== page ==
The x86 processor fuzzer
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README.md

s a n d s i f t e r

: the x86 processor fuzzer

Overview

The sandsifter audits x86 processors for hidden instructions and hardware bugs, by systematically generating machine code to search through a processor's instruction set, and monitoring execution for anomalies. Sandsifter has uncovered secret processor instructions from every major vendor; ubiquitous software bugs in disassemblers, assemblers, and emulators; flaws in enterprise hypervisors; and both benign and security-critical hardware bugs in x86 chips.

With the multitude of x86 processors in existence, the goal of the tool is to enable users to check their own systems for hidden instructions and bugs.

To run a basic audit against your processor:

sudo ./sifter.py --unk --dis --len --sync --tick -- -P1 -t

demo_sandsifter

The computer is systematically scanned for anomalous instructions. In the upper half, you can view the instructions that the sandsifter is currently testing on the processor. In the bottom half, the sandsifter reports anomalies it finds.

The search will take from a few hours to a few days, depending on the speed of and complexity of your processor. When it is complete, summarize the results:

./summarize.py data/log

demo_summarizer

Typically, several million undocumented instructions on your processor will be found, but these generally fall into a small number of different groups. After binning the anomalies, the summarize tool attempts to assign each instruction to an issue category:

  • Software bug (for example, a bug in your hypervisor or disassembler),
  • Hardware bug (a bug in your CPU), or
  • Undocumented instruction (an instruction that exists in the processor, but is not acknowledged by the manufacturer)

Press 'Q' to quit and obtain a text based summary of the system scan:

The results of a scan can sometimes be difficult for the tools to automatically classify, and may require manual analysis. For help analyzing your results, feel free to send the ./data/log file to xoreaxeaxeax@gmail.com. No personal information, other than the processor make, model, and revision (from /proc/cpuinfo) are included in this log.

Results

Scanning with the sandsifter has uncovered undocumented processor features across dozens of opcode categories, flaws in enterprise hypervisors, bugs in nearly every major disassembly and emulation tool, and critical hardware bugs opening security vulnerabilities in the processor itself.

Details of the results can be found in the project whitepaper.

Building

Sandsifter requires first installing the Capstone disassembler: http://www.capstone-engine.org/

Sandsifter can be built with:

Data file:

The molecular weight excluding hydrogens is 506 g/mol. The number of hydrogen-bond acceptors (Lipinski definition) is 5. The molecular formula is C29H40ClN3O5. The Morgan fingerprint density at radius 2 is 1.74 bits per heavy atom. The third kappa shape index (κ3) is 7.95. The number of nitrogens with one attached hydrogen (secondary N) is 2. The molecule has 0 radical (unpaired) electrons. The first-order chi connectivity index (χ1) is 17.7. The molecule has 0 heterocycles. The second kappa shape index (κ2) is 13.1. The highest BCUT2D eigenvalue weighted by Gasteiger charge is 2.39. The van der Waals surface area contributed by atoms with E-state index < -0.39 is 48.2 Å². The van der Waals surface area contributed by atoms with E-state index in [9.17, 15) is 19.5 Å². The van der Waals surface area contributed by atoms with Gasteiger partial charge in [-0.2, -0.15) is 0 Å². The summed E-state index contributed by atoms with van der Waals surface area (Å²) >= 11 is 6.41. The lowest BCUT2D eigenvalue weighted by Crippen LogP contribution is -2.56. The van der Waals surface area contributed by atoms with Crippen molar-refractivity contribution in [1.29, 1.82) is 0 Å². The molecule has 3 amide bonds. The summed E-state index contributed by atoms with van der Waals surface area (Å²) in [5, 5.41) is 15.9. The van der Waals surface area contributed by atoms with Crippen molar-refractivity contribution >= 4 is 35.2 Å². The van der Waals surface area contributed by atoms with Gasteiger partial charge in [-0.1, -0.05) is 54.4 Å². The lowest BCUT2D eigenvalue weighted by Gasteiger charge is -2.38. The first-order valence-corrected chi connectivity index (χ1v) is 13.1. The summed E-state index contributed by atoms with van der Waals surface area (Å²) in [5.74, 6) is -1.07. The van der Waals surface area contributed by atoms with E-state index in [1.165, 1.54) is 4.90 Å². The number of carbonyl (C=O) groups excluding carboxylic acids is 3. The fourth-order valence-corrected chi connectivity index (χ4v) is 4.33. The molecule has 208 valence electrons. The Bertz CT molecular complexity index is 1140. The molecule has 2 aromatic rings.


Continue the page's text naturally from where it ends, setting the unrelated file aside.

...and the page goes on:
make

and is then run with

sudo ./sifter.py --unk --dis --len --sync --tick -- -P1 -t

Flags

Flags are passed to the sifter with --flag, and to the injector with -- -f.

Example:

sudo ./sifter.py --unk --dis --len --sync --tick -- -P1 -t

Sifter flags:

--len - search for length differences in all instructions (instructions that executed differently than the disassembler expected, or did not exist when the disassembler expected them to

--dis - search for length differences in valid instructions (instructions that executed differently than the disassembler expected)

--unk - search for unknown instructions (instructions that the disassembler doesn't know about but successfully execute)

--ill - the inverse of --unk, search for invalid disassemblies (instructions that do not successfully execute but that the disassembler acknowledges)

--tick - periodically write the current instruction to disk

--save - save search progress on exit

--resume - resume search from last saved state

--sync - write search results to disk as they are found

--low-mem - do not store results in memory

Injector flags:

-b - mode: brute force

-r - mode: randomized fuzzing

-t - mode: tunneled fuzzing

-d - mode: externally directed fuzzing

-R - raw output mode

-T - text output mode

-x - write periodic progress to stderr

-0 - allow null dereference (requires sudo)

-D - allow duplicate prefixes

-N - no nx bit support

-s seed - in random search, seed value

-B brute_depth - in brute search, maximum search depth

-P max_prefix - maximum number of prefixes to search

-i instruction - instruction at which to start search (inclusive)

-e instruction - instruction at which to end search (exclusive)

-c core - core on which to perform search

-X blacklist - blacklist the specified instruction

-j jobs - number of simultaneous jobs to run

-l range_bytes - number of base instruction bytes in each sub range

Keys

m: Mode - change the search mode (brute force, random, or tunnel) for the sifter

q: Quit - exit the sifter

p: Pause - pause or unpause the search

sudo

For best results, the tool should be run as the root user. This is necessary so that the process can map into memory a page at address 0, which requires root permissions. This page prevents many instructions from segfaulting on memory accesses, which allows a more accurate fault analysis.

Legacy systems

For scanning much older systems (i586 class processors, low memory systems), pass the --low-mem flag to the sifter and the -N flag to the injector:

sudo ./sifter.py --unk --dis --len --sync --tick --low-mem -- -P1 -t -N

If you observe your scans completing too quickly (for example, a scan completes in seconds), it is typically because these flags are required for the processor you are scanning.

README TODO

  • algorithms: random tunneling brute driven/mutator
  • detailed results enumeration
  • screenshots of bug types, final results
  • grep ./injector
  • 32 and 64 bit installs
  • prefixes and limitations
  • installing capstone help
  • terminal colors (export TERM='xterm-256color')
  • shrink screen to fit
  • example of targetted fuzzing

References

  • A whitepaper describing the approach is here.
  • Slides from the Black Hat 2017 presentation are here